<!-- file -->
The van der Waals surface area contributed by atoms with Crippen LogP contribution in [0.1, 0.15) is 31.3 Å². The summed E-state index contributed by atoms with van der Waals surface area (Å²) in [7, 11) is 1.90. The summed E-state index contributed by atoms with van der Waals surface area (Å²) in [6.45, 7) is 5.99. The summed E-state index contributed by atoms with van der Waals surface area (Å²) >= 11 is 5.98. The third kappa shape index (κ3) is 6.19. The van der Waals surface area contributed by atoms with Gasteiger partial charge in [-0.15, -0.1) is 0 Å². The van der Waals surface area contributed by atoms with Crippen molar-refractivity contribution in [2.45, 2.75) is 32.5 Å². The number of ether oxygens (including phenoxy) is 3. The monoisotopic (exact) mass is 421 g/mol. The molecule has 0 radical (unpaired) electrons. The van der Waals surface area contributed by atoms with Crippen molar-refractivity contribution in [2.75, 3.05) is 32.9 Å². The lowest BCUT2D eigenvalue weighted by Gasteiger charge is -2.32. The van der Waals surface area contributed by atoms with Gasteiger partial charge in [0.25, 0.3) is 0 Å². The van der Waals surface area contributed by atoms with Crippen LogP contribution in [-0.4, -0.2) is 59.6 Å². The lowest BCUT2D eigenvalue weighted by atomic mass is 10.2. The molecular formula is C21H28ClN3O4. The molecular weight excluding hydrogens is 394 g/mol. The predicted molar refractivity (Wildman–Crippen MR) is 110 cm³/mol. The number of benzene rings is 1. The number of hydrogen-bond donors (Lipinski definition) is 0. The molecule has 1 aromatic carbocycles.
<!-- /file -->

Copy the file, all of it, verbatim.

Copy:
The van der Waals surface area contributed by atoms with Crippen LogP contribution in [0.1, 0.15) is 31.3 Å². The summed E-state index contributed by atoms with van der Waals surface area (Å²) in [7, 11) is 1.90. The summed E-state index contributed by atoms with van der Waals surface area (Å²) in [6.45, 7) is 5.99. The summed E-state index contributed by atoms with van der Waals surface area (Å²) >= 11 is 5.98. The third kappa shape index (κ3) is 6.19. The van der Waals surface area contributed by atoms with Gasteiger partial charge in [-0.15, -0.1) is 0 Å². The van der Waals surface area contributed by atoms with Crippen molar-refractivity contribution in [2.45, 2.75) is 32.5 Å². The number of ether oxygens (including phenoxy) is 3. The monoisotopic (exact) mass is 421 g/mol. The molecule has 0 radical (unpaired) electrons. The van der Waals surface area contributed by atoms with Crippen molar-refractivity contribution in [2.75, 3.05) is 32.9 Å². The lowest BCUT2D eigenvalue weighted by Gasteiger charge is -2.32. The van der Waals surface area contributed by atoms with Gasteiger partial charge in [0.25, 0.3) is 0 Å². The van der Waals surface area contributed by atoms with Crippen LogP contribution in [-0.4, -0.2) is 59.6 Å². The lowest BCUT2D eigenvalue weighted by atomic mass is 10.2. The molecular formula is C21H28ClN3O4. The molecular weight excluding hydrogens is 394 g/mol. The predicted molar refractivity (Wildman–Crippen MR) is 110 cm³/mol. The number of benzene rings is 1. The number of hydrogen-bond donors (Lipinski definition) is 0. The molecule has 1 aromatic carbocycles.